A lot of time you will hear proponents of home brewing talking about how it’s less expensive to brew your own alcohol products. Is this really true? Today I set out to find that out. The answer isn’t just as simple as calculating costs. As with everything else that requires effort, the answer is complicated.
Up front costs
Like other hobbies in which you are creating something for yourself, the costs usually lie in buying stuff up front. It’s no different with home brewing. To get started in home brewing, the equipment alone will cost you somewhere in the neighborhood of $100 to start.
That’s just the equipment. Then you have to consider the ingredients. Depending on what level of home brewing you are currently at, the costs will differ. For instance, the more stuff you start doing on your own, the less expensive it will be. Another factor is how much materials you buy up front. If you buy in bulk, the costs come down.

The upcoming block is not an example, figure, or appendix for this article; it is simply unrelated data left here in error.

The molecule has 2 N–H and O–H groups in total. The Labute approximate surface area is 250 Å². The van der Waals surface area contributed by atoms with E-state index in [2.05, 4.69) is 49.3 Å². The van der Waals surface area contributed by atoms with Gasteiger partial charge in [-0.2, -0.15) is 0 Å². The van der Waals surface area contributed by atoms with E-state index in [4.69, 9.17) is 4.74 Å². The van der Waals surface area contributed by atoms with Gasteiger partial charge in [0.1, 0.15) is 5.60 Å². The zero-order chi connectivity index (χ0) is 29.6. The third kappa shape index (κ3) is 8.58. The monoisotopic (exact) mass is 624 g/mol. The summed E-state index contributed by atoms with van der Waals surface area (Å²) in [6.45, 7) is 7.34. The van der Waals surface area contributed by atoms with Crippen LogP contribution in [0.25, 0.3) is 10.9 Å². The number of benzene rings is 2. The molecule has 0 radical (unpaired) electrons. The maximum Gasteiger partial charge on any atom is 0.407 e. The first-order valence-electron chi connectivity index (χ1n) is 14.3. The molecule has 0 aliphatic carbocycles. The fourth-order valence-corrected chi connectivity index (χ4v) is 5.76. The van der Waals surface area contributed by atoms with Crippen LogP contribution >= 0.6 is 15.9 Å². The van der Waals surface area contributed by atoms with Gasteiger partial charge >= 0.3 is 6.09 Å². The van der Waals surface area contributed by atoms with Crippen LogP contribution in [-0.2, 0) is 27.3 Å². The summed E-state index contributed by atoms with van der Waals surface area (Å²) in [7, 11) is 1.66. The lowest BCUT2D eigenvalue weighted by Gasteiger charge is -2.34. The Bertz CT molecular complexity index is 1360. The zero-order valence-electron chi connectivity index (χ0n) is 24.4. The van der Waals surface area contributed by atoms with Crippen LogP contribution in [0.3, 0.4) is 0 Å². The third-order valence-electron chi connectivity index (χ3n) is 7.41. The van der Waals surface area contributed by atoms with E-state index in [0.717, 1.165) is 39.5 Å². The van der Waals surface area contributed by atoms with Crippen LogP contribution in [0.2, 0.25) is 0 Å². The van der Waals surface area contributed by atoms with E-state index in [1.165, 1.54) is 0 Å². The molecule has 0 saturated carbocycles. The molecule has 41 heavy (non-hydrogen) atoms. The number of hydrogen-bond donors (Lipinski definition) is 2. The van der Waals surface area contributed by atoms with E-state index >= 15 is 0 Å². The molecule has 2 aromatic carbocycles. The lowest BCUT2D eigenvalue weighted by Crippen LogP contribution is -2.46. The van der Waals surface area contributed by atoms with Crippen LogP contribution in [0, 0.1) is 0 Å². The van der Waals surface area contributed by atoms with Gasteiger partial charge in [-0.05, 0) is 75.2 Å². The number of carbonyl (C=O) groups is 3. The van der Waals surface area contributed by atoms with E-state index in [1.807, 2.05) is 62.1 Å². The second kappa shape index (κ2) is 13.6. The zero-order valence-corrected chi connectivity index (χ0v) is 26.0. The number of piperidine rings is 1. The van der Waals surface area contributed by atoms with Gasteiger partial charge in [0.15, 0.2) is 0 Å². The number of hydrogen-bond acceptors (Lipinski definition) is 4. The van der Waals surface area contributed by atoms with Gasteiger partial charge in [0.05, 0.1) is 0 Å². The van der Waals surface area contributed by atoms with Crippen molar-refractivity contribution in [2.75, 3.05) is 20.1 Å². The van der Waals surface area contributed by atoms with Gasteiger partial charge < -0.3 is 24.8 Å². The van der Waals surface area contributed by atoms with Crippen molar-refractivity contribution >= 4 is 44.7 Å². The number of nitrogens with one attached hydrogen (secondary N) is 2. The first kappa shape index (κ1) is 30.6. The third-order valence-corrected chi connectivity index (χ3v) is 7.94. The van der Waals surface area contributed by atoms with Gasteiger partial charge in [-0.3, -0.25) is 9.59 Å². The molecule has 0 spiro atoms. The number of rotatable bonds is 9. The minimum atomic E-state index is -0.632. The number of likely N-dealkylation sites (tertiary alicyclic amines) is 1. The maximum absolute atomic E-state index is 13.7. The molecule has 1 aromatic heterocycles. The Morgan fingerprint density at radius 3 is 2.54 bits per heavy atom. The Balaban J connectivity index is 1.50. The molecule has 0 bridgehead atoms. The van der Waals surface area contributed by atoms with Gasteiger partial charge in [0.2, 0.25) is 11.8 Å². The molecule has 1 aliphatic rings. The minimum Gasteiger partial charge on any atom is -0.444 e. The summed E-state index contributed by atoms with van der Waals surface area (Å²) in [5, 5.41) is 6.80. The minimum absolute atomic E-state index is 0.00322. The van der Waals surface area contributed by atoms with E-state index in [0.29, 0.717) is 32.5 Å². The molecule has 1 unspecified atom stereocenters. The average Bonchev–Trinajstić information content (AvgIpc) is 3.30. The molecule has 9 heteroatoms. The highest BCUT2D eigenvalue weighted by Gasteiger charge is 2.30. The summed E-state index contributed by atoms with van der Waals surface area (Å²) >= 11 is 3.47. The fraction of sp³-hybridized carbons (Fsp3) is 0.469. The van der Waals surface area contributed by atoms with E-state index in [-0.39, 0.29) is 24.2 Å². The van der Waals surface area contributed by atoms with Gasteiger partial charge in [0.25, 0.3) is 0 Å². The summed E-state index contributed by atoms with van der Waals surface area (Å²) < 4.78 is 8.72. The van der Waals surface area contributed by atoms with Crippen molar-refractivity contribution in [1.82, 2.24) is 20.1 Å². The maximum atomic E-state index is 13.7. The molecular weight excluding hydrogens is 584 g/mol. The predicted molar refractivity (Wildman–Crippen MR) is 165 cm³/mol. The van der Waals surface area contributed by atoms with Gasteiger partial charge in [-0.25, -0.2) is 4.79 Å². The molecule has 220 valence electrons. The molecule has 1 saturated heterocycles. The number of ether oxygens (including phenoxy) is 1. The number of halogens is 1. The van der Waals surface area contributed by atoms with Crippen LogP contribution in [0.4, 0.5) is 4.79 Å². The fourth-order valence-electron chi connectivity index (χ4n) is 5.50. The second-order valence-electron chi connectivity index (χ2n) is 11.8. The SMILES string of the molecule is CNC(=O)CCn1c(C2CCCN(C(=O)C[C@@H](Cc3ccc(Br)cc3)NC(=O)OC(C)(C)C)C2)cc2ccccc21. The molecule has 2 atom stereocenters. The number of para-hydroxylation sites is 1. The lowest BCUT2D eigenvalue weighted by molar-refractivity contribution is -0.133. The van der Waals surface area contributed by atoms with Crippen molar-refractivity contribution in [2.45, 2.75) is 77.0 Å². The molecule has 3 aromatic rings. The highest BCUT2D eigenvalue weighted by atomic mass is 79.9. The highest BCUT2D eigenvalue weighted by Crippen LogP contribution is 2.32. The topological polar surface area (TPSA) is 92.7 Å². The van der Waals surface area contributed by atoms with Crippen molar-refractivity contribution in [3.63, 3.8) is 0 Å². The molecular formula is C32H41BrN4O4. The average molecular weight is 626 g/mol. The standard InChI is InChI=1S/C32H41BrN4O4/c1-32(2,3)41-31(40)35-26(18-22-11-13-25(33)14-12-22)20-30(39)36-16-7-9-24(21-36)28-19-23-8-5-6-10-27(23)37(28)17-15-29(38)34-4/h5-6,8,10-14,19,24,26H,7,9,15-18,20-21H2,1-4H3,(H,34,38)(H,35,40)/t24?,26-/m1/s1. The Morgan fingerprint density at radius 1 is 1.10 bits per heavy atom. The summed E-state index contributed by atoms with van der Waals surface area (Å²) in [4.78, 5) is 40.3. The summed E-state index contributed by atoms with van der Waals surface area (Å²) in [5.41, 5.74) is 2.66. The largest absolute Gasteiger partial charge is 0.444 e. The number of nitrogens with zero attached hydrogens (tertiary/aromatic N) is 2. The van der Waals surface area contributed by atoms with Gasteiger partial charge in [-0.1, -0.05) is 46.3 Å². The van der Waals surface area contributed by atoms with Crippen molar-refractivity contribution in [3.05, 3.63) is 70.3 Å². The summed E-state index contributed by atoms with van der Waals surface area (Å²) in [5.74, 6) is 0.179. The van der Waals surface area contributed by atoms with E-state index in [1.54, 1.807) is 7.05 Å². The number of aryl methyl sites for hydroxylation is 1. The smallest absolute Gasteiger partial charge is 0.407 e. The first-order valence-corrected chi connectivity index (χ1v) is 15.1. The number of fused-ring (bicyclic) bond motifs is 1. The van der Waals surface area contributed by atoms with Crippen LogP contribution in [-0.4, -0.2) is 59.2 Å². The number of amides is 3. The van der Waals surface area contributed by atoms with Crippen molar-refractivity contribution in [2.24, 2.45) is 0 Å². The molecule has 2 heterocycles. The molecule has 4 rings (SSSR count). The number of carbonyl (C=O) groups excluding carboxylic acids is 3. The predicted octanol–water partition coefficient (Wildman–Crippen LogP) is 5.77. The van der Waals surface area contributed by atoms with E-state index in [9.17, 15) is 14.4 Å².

At the most basic level, you have extract or juice brewing. This is basically just having a company do the work of extracting the primary fermentable sugar for you. You then take that sugar and use it for your brew. For beer, this comes in the form of malt extract. For wine, you can buy juice extracted from specialty grapes. This is the most expensive form of home brewing, and the easiest. Although expensive, it’s still slightly less than going out and buying beer or wine that is already prepared.